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Antigen recognized by monoclonal antibodies to mesencephalic neural crest and to ciliary ganglion neurons is involved in the high affinity choline uptake mechanism in these cells

Journal of Neuroscience Research
Wiley Blackwell (John Wiley & Sons)
Publication Date
  • Biology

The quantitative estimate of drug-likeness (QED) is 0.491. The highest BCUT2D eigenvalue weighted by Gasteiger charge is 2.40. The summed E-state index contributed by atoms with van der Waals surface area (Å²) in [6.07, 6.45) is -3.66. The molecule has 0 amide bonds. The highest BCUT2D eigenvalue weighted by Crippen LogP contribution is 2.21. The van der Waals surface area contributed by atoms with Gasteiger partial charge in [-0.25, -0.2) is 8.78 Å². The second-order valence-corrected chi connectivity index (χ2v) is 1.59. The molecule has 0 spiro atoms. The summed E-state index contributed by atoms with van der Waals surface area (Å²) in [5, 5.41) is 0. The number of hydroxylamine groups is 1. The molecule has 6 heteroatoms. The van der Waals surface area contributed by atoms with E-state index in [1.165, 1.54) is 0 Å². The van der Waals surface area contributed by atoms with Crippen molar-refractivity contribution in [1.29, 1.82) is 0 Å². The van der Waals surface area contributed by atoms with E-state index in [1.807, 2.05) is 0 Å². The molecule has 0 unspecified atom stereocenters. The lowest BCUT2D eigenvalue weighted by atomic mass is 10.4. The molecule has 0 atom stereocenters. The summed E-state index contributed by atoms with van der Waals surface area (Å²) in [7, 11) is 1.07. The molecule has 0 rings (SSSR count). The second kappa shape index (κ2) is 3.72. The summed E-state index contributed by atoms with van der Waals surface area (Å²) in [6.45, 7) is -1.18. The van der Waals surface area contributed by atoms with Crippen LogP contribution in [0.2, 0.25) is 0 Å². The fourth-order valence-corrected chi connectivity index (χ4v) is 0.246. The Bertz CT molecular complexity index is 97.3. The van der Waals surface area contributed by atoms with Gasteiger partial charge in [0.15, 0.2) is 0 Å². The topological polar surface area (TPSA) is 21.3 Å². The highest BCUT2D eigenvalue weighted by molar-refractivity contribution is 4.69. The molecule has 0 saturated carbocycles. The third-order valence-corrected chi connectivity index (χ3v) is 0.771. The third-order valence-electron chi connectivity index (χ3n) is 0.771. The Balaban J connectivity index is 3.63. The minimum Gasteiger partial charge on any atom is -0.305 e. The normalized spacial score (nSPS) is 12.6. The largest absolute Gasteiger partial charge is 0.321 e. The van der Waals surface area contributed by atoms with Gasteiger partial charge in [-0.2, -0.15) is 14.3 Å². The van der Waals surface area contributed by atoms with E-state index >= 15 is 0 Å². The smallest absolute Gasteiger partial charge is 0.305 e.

High-affinity choline uptake mechanisms are among the characteristics of cholinergic neurons such as the ciliary and choroid subpopulations in the ciliary ganglion (Barald and Berg, 1979). We have produced three monoclonal antibodies (Mabs), two of which were made to 8-day embryonic chick ciliary ganglion (CG) neurons (CG-1, CG-4) (Barald, 1982) and one of which was made to cultured mesencephalic neural crest (NC) cells (CG-14) removed from the embryo 31 hr after incubation. We have shown that all three Mabs label a common 75 kD antigen present on the cell surface of both CG neurons and NC cells (Barald, 1988). Here we report that the CG-1 and CG-4 antibodies, used in the same ratios in which they are synergistically cytotoxic for both the CG and NC cells (Barald, 1988), and Mab CG-14 alone, have specific effects on the high-affinity choline uptake mechanism (HACU) of CG neurons and isolated antigen-positive NC cells in the absence of complement. CG-1 and CG-4 in ratios of 8/1 (the same ratios that are used to kill the CG and the NC subpopulation), but neither singly, inhibit the HACU of CG neurons by 40% and that of isolated antigen-positive NC cells by 75%. However, CG-14 alone, at 1 Μg/ml, inhibits the HACU of both CG neurons and isolated NC cells by 95%. None of the antibodies had an effect on numbers of ouabain binding sites (a measure of the Na + /K + ATPase) or cell surface acetylcholinesterase (AChE) of CG neurons or NC cells isolated by “no-flow” fluorescence cytometry with a Meridian Instruments ACAS470 cytometer. CG or NC cells grown in the presence of the antibodies without complement grow and remain healthy for many weeks. They exhibit no difference in morphology, protein content, lactate dehydrogenase activity (LDH), or division time from untreated sister cultures. Therefore, the antigen recognized by all three Mabs may be involved in a high-affinity choline uptake mechanism, a common characteristic of cholinergic neurons. The Mabs themselves may possibly label some element of the high-affinity transporter or a proximal membrane component. This implies that such a high-affinity uptake mechanism is present in the subpopulation of NC cells at early times in development. If these cells in fact are destined to contribute to the avian CG, these characteristics are present in the subpopulation before the NC cells take on a neuronal morphology.

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